TWO little known Lions with two very different backgrounds are suddenly in the frame to play finals after grabbing their late-season chances.
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Fullback Jack Payne has come in as the understudy to injured vice-captain Harris Andrews, and small forward Keidean Coleman got his opportunity when Lincoln McCarthy copped a one-match suspension ahead of the recent blockbuster against Collingwood.
Both Brisbane Academy products have flourished, and strong outings in Saturday night's final round against Carlton would make them very difficult to dislodge for a qualifying final two weeks later.
Coleman's story is one of perseverance, moving to Brisbane from his home town of Katherine in the Northern Territory midway through primary school to further both his classroom and football educations.
He was overlooked in his draft year (2018) but remained as an over-age player in the Lions' Academy and was instrumental in the club's 2019 NEAFL premiership.
Coleman would not be overlooked again, earning his draft call-up last November.
Speaking to reporters on Tuesday, the 20-year-old said it was his mother that kept faith when his own wavered following his initial draft rejection.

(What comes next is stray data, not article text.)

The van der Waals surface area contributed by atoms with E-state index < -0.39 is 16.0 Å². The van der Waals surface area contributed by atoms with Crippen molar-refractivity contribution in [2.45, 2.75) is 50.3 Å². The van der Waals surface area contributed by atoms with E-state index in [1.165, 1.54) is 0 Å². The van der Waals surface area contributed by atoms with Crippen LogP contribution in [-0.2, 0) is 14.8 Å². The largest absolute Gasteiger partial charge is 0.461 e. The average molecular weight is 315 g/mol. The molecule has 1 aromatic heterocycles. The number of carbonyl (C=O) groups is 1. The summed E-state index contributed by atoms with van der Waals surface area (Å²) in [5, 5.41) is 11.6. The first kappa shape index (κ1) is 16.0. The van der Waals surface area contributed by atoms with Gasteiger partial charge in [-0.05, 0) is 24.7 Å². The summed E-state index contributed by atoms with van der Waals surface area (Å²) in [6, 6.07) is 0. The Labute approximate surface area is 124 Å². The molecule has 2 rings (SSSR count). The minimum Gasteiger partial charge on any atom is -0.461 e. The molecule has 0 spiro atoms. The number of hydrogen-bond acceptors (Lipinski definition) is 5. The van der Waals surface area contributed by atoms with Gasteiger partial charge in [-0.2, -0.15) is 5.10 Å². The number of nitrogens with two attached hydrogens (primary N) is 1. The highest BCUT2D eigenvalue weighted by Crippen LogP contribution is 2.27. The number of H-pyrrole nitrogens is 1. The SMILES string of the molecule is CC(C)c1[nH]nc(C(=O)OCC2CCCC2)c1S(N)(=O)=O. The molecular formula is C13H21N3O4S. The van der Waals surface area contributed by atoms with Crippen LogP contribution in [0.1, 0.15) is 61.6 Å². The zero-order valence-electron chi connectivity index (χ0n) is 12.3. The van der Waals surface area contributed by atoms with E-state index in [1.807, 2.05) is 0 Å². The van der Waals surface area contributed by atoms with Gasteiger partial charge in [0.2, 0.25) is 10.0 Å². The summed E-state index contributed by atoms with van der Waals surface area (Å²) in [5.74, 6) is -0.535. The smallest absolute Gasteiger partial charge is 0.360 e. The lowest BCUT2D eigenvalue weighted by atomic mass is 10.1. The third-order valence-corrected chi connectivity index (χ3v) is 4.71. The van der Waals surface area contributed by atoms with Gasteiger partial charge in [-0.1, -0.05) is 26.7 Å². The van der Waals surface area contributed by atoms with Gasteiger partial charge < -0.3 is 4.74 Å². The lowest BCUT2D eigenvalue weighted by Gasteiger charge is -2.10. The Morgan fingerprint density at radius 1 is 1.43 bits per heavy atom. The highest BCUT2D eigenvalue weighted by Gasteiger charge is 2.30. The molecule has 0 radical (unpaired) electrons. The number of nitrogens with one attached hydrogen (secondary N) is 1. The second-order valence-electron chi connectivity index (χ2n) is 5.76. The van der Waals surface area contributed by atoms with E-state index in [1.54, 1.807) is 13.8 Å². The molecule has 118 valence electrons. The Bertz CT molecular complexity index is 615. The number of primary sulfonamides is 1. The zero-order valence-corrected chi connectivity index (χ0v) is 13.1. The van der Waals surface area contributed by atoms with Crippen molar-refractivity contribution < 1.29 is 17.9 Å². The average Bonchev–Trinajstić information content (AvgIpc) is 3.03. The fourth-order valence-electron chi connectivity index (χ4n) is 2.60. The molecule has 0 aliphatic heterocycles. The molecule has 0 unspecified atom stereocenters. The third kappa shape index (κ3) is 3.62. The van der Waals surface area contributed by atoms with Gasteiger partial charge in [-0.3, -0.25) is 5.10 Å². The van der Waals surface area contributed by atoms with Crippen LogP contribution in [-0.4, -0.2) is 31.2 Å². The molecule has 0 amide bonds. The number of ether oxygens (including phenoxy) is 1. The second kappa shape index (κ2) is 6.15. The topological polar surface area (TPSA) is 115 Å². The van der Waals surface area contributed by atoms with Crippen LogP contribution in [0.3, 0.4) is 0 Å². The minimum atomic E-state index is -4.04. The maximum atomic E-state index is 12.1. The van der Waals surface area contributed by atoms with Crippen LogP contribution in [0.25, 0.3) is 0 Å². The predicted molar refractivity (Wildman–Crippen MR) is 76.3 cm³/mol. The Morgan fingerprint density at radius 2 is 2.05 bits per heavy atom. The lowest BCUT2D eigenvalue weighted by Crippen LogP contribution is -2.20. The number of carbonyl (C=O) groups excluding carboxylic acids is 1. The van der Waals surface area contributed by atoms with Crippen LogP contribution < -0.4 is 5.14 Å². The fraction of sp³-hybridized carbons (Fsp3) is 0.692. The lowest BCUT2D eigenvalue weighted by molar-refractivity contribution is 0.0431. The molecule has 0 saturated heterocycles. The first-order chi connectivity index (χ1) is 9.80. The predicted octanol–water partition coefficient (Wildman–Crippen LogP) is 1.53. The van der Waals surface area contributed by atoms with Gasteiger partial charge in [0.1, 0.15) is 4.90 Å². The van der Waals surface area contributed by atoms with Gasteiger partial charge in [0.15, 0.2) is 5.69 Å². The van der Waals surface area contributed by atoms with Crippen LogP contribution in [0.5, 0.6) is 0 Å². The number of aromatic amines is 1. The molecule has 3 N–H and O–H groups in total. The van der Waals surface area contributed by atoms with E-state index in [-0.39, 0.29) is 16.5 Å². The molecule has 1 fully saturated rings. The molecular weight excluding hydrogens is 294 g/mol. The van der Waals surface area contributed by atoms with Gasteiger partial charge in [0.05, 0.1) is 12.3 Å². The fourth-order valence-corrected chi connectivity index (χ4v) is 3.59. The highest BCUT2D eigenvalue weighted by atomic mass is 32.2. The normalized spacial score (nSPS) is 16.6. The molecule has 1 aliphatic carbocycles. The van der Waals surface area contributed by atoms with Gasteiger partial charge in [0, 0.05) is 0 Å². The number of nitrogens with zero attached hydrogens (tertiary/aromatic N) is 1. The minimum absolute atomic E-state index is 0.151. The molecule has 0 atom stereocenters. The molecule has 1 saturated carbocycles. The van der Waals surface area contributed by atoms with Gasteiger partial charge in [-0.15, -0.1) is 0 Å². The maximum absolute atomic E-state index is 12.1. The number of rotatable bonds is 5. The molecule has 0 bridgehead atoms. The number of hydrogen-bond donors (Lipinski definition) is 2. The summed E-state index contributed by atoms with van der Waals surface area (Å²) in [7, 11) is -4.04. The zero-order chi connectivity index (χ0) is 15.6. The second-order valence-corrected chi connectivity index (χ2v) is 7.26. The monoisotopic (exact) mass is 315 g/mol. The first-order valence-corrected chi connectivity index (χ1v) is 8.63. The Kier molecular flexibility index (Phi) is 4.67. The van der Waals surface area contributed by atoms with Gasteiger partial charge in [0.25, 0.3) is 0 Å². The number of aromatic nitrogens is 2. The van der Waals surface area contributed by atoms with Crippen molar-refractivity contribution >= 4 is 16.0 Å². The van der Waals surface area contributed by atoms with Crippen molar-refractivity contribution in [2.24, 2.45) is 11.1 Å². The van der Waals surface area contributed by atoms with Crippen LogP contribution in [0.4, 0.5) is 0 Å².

"It might have been a week after graduating school. I had a chat to my aunty (who he lives with) and said I wasn't sure whether I wanted to continue footy or not," Coleman said.
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"That's when I went back to Katherine for about four weeks and had a chat to my mum and she said to have another crack.
"She knows I'm a good footballer and she had faith in me.
"It was more her encouragement that encouraged me to fulfill my dreams."
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In his three senior appearances, Coleman has shown composure beyond his experience, averaging 10 disposals and five tackles, looking right at home.
The only mis-step he's shown so far, if you can call it that, is his trait of being a little too unselfish at times, never more evident than handballing to an unsuspecting Dan McStay against Gold Coast when an open goal beckoned.
He rectified that against Sydney in Cairns on Sunday, tip-toeing along the boundary line in the fourth quarter before side-stepping Luke Parker to kick his first career goal.
Payne is another to grab his chance with both hands, shoe-horned into the key defender's role following Andrews' hamstring injury.
The 197cm brute played against Richmond earlier in the season and has looked more settled against the Suns and Swans.
He comes from a background in discus and said there was an unlikely crossover between the sports.
"It might sound funny, but footwork," Payne said.
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"When you're doing discus, it's a lot of footwork stuff and balance, so when you're flying for your marks, that can help you – footwork and technique.
"I did discus for about four years and the year before my draft year … thought why not give it a good shot to hopefully fulfil my dream of playing AFL?
"I gave away discus to chase my AFL dream and it came true thankfully."